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74.5 Connections. (a) All permanent connections may be made tight by soldering or tinning.
(b) Special threads or other suitable means may be used in making the connection between the two chambers, in order to obtain a tight connection without the use of a wrench.**
74.6 Filling the gasoline chamber-(a) Sampling materials from tank cars and open tanks. The empty gasoline chamber, Figure 1, shall be first immersed in the tank or container of the liquid to be tested and allowed to fill while being raised and lowered through the liquid. The first filling is for the purpose of thoroughly washing the chamber, which should then be emptied. The chamber shall then be refilled in the same manner, care being exercised to see that it is completely filled with the liquid.
(b) Sampling materials from systems under pressure. The gasoline chamber equipped with valves, top and bottom, Figure 2, shall be used.
Before drawing the sample, the liquid section of the gasoline chamber shall be cooled to a temperature as low as or lower than that of the gasoline to be tested. The sample shall be taken as follows:
Close both valves and connect the gasoline chamber to the tank, pipe line, or other receptacle holding the liquid to be tested, by means of the lower valve of the chamber. The sample must be taken at a place which will insure that a representative sample of the gasoline is being obtained. With the upper valve closed, open the valve on the tank or pipe line and then open the lower valve on the gasoline chamber, allowing full tank or line pressure to be exerted on the chamber. Open slightly the upper valve of the chamber and allow gasoline to escape until a volume equal to at least twice the capacity of the gasoline chamber shall have been displaced. This procedure insures the removal of all air from the chamber. The operation of purging should be accomplished without allowing the pressure in the chamber to drop below that of the tank or line. After filling the gasoline chamber, close both top and bottom valves in the order mentioned, and disconnect the chamber from the tank or pipe line. After disconnecting the gasoline chamber, attach it to the air chamber immediately; and immediately open the upper valve of the gasoline chamber. If the air chamber is not immediately attached, the gasoline chamber should be kept chilled to prevent rupturing due to expansion of its contents.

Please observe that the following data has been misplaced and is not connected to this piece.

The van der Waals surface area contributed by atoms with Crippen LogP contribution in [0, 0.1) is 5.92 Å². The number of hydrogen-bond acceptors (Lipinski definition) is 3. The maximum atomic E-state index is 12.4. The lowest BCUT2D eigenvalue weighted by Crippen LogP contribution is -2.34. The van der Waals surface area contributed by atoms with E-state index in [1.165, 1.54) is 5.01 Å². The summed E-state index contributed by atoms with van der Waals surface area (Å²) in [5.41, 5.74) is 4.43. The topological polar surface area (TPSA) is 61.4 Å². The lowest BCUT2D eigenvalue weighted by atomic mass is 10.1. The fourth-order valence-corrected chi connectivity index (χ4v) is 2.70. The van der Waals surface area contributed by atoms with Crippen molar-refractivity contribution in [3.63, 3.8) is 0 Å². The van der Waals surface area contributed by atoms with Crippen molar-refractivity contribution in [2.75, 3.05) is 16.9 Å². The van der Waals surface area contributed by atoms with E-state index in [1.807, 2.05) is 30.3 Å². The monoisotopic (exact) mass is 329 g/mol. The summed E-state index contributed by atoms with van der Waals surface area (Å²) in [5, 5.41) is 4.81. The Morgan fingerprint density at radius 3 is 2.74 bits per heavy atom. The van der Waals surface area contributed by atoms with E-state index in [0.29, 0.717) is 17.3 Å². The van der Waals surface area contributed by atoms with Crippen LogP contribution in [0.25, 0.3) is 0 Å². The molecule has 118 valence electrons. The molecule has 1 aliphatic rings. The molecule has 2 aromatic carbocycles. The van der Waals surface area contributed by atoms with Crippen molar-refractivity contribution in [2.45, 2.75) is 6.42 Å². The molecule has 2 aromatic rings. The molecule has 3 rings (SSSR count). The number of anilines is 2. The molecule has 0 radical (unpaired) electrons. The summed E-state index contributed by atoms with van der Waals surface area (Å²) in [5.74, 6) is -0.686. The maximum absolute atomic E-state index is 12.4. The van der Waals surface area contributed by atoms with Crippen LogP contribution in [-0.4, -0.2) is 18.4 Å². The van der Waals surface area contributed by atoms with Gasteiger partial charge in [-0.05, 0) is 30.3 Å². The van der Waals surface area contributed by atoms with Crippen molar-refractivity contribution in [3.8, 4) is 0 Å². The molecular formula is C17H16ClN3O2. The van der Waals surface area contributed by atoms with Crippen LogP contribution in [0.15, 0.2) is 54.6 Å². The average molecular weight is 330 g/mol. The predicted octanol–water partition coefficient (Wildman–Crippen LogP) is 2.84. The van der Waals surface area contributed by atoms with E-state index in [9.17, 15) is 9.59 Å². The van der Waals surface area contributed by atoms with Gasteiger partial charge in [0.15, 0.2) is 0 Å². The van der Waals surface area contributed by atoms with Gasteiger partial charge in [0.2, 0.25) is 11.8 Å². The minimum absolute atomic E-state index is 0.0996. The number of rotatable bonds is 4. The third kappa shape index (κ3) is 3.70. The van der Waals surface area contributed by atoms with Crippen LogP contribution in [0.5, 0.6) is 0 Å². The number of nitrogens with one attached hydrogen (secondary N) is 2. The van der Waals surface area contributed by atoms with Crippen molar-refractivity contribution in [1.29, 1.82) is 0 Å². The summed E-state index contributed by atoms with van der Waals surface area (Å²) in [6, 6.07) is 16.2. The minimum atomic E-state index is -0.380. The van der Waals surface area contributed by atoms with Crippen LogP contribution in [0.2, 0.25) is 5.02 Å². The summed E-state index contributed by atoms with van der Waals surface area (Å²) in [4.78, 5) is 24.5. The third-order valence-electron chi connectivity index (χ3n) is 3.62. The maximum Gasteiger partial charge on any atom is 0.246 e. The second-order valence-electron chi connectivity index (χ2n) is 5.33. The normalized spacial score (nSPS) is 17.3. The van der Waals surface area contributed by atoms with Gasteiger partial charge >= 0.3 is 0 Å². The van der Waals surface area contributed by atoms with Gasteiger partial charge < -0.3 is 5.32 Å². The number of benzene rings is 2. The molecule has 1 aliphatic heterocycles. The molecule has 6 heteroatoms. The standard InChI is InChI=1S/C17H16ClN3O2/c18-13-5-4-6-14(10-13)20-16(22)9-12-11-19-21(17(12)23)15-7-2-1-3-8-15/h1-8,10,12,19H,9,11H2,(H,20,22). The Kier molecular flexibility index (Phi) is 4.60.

(c) Sampling by pouring. A sample shall not be transferred to the gasoline chamber by pouring unless it is impossible to obtain it by either of the methods described in paragraphs (a) and (b). When this is the case, both the liquid and the gasoline chamber shall be cold enough so that no appreciable change in composition of the sample occurs during the pouring. Table I gives the maximum pouring temperatures for gasolines of various vapor pressures. The responsibility for errors incurred by pouring rests solely with the operator. Pouring shall not be used in referee tests.
**For statutory and source citations, see note to 8 74.1. **For statutory and source citations, see note to § 74.1.
TABLE I.-TEMPERATURES TO WHICH GASOLINE AND GASOLINE CHAMBER
SHALL BE COOLED BEFORE POURING SAMPLE
(d) Sampling by water displacement. It is recommended that transfer by water displacement be used when the methods described in paragraphs (a), (b), (c) cannot be employed.**
74.7 Test. Prior to each test, the air chamber, from which the gage has been removed, shall be thoroughly purged of any gasoline vapors that may remain from a previous test. The purging may best be accomplished by filling the air chamber with warm water (90° to 100° F.) and allowing it to drain. This operation shall be repeated at least five times. If the air chamber is purged sometime before the test is made, it should be rinsed with water (temperature optional) just before the test is started. Prior to each test, the gage should be shaken to dislodge gasoline that may remain from a previous test. The gage shall then be attached to the air chamber.